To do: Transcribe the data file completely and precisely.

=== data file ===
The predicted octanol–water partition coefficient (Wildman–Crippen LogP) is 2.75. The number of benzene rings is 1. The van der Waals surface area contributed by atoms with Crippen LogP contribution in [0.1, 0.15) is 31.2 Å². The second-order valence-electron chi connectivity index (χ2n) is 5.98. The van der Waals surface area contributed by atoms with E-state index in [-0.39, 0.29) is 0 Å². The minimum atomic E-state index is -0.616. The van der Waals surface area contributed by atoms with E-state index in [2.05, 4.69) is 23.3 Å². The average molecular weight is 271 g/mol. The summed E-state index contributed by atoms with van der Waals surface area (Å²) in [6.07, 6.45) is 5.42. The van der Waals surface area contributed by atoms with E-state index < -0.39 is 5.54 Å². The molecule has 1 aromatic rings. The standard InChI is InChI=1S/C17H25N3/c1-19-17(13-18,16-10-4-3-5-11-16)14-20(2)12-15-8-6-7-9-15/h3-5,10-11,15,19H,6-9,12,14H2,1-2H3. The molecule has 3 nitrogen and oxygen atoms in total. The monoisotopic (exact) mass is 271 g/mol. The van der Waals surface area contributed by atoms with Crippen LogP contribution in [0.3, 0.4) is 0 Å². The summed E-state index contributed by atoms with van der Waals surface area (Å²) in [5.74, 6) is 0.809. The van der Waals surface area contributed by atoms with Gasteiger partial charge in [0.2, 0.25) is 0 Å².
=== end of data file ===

The predicted octanol–water partition coefficient (Wildman–Crippen LogP) is 2.75. The number of benzene rings is 1. The van der Waals surface area contributed by atoms with Crippen LogP contribution in [0.1, 0.15) is 31.2 Å². The second-order valence-electron chi connectivity index (χ2n) is 5.98. The van der Waals surface area contributed by atoms with E-state index in [-0.39, 0.29) is 0 Å². The minimum atomic E-state index is -0.616. The van der Waals surface area contributed by atoms with E-state index in [2.05, 4.69) is 23.3 Å². The average molecular weight is 271 g/mol. The summed E-state index contributed by atoms with van der Waals surface area (Å²) in [6.07, 6.45) is 5.42. The van der Waals surface area contributed by atoms with E-state index < -0.39 is 5.54 Å². The molecule has 1 aromatic rings. The standard InChI is InChI=1S/C17H25N3/c1-19-17(13-18,16-10-4-3-5-11-16)14-20(2)12-15-8-6-7-9-15/h3-5,10-11,15,19H,6-9,12,14H2,1-2H3. The molecule has 3 nitrogen and oxygen atoms in total. The monoisotopic (exact) mass is 271 g/mol. The van der Waals surface area contributed by atoms with Crippen LogP contribution in [0.3, 0.4) is 0 Å². The summed E-state index contributed by atoms with van der Waals surface area (Å²) in [5.74, 6) is 0.809. The van der Waals surface area contributed by atoms with Gasteiger partial charge in [0.2, 0.25) is 0 Å².